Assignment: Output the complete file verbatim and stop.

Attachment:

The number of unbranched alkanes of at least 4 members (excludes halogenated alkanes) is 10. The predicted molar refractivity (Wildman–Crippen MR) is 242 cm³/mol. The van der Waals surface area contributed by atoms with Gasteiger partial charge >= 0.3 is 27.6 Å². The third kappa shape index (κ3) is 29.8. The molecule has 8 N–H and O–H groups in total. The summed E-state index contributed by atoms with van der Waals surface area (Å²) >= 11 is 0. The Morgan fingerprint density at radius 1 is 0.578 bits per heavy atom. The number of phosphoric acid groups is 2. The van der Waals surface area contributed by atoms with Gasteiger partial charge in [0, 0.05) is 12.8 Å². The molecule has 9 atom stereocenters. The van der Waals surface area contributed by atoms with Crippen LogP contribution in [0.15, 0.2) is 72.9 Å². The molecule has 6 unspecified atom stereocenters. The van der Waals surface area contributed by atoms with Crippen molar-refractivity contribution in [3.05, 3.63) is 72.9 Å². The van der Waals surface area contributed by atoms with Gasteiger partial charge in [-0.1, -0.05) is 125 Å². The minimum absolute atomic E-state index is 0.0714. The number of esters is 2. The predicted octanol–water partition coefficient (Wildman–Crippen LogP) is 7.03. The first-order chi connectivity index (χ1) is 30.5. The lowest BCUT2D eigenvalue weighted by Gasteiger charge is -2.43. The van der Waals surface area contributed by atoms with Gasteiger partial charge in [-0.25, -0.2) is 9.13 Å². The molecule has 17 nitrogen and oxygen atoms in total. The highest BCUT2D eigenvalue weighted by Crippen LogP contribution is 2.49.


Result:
The number of unbranched alkanes of at least 4 members (excludes halogenated alkanes) is 10. The predicted molar refractivity (Wildman–Crippen MR) is 242 cm³/mol. The van der Waals surface area contributed by atoms with Gasteiger partial charge >= 0.3 is 27.6 Å². The third kappa shape index (κ3) is 29.8. The molecule has 8 N–H and O–H groups in total. The summed E-state index contributed by atoms with van der Waals surface area (Å²) >= 11 is 0. The Morgan fingerprint density at radius 1 is 0.578 bits per heavy atom. The number of phosphoric acid groups is 2. The van der Waals surface area contributed by atoms with Gasteiger partial charge in [0, 0.05) is 12.8 Å². The molecule has 9 atom stereocenters. The van der Waals surface area contributed by atoms with Crippen LogP contribution in [0.15, 0.2) is 72.9 Å². The molecule has 6 unspecified atom stereocenters. The van der Waals surface area contributed by atoms with Crippen molar-refractivity contribution in [3.05, 3.63) is 72.9 Å². The van der Waals surface area contributed by atoms with Gasteiger partial charge in [-0.1, -0.05) is 125 Å². The minimum absolute atomic E-state index is 0.0714. The number of esters is 2. The predicted octanol–water partition coefficient (Wildman–Crippen LogP) is 7.03. The first-order chi connectivity index (χ1) is 30.5. The lowest BCUT2D eigenvalue weighted by Gasteiger charge is -2.43. The van der Waals surface area contributed by atoms with Gasteiger partial charge in [-0.25, -0.2) is 9.13 Å². The molecule has 17 nitrogen and oxygen atoms in total. The highest BCUT2D eigenvalue weighted by Crippen LogP contribution is 2.49.